About one-third of California’s avocado acreage has been certified to be in compliance with U.S. Department of Agriculture good agricultural practices, thanks to a little help from the Irvine-based California Avocado Commission.
Now in its third year, the commission’s rebate program offers growers up to $300 toward the cost of GAP certification.
Growers received $100,000 worth of rebates during the first two years of the program, said Ken Melban, the commission’s director of issues management.
So far, the rebate only has been good for first-time audits. But starting May 1, growers may apply for a rebate for recertification, as well.
Producers have signed up for the program voluntarily, Melban said.
“That speaks volume about the commitment of our growers.”
It may not be long before food safety requirements become even more stringent, with retailers requiring good agricultural practices, said Dave Fausset, national sales manager for Mission Produce Inc., Oxnard, Calif.
Some retailers already request GlobalG.A.P.-certified pro-duct, he said. And he said that within three to five years, that could be the industry standard.
“We’ve been really pushing (growers) to at least become GAP-certified,” Fausset said.
The biggest challenge is for small growers, some of whom grow avocados as a side job, he said. For them, the cost of certification becomes a bigger deal.
Index Fresh Inc., Bloomington, Calif., is upgrading its packinghouse to comply with a Primus Global Food Safety Initiative audit, said Dana Thomas, president.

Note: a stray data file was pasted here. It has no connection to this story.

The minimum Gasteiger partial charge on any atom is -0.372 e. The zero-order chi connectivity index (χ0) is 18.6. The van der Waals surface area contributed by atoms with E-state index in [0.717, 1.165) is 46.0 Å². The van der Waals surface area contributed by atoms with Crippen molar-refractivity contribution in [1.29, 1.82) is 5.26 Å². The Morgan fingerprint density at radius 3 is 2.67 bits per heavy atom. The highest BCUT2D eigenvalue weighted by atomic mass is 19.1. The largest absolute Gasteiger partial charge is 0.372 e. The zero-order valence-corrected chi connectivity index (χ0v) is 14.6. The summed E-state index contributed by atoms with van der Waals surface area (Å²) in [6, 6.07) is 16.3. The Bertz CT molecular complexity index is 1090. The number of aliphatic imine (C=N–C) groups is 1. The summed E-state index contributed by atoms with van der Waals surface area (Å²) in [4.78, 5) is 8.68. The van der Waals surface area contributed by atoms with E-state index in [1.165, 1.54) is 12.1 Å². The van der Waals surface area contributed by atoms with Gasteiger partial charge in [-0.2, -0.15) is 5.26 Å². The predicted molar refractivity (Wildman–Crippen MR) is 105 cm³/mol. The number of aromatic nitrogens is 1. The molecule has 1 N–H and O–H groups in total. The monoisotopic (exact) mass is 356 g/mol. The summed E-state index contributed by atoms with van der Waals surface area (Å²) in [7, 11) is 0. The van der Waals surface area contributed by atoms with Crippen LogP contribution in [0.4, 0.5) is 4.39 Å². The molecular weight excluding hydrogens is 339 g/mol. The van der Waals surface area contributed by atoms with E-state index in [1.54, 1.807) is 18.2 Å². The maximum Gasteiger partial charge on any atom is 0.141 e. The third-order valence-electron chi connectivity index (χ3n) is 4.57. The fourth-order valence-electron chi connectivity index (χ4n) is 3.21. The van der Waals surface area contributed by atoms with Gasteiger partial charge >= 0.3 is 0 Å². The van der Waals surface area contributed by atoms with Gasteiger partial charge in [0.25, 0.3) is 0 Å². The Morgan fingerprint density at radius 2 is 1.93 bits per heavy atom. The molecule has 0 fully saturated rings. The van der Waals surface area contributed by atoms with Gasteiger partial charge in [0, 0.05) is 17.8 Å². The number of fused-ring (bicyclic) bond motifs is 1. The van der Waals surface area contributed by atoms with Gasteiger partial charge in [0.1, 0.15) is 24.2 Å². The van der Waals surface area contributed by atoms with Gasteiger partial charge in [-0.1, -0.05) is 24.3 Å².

“(Food safety) is of utmost importance,” he said.
The company also has a Hazard Analysis and Critical Control Points program in place and has been working with its growers for more than five years on a GAP certification program.
Almost half of the company’s volume now is GAP certified, Thomas said.
“We want to continue to add on to that every year,” he said.
More than 75% of the volume from Calavo Growers Inc., Santa Paula, Calif., is GAP certified, said Rob Wedin, vice president of sales and fresh marketing. Growers get recertified annually.
“We’re proud of our growers, who have stepped up and been leaders in getting their groves certified,” he said.
“They believe GAP is the long-term key to a good, sustainable profit flow from retailers.”
At Giumarra, “Food safety has become an increasingly important part of what we do,” said Bruce Dowhan, vice president of Los Angeles-based The Giumarra Cos. and general manager of Giumarra Agricom International LLC, Escondido, Calif.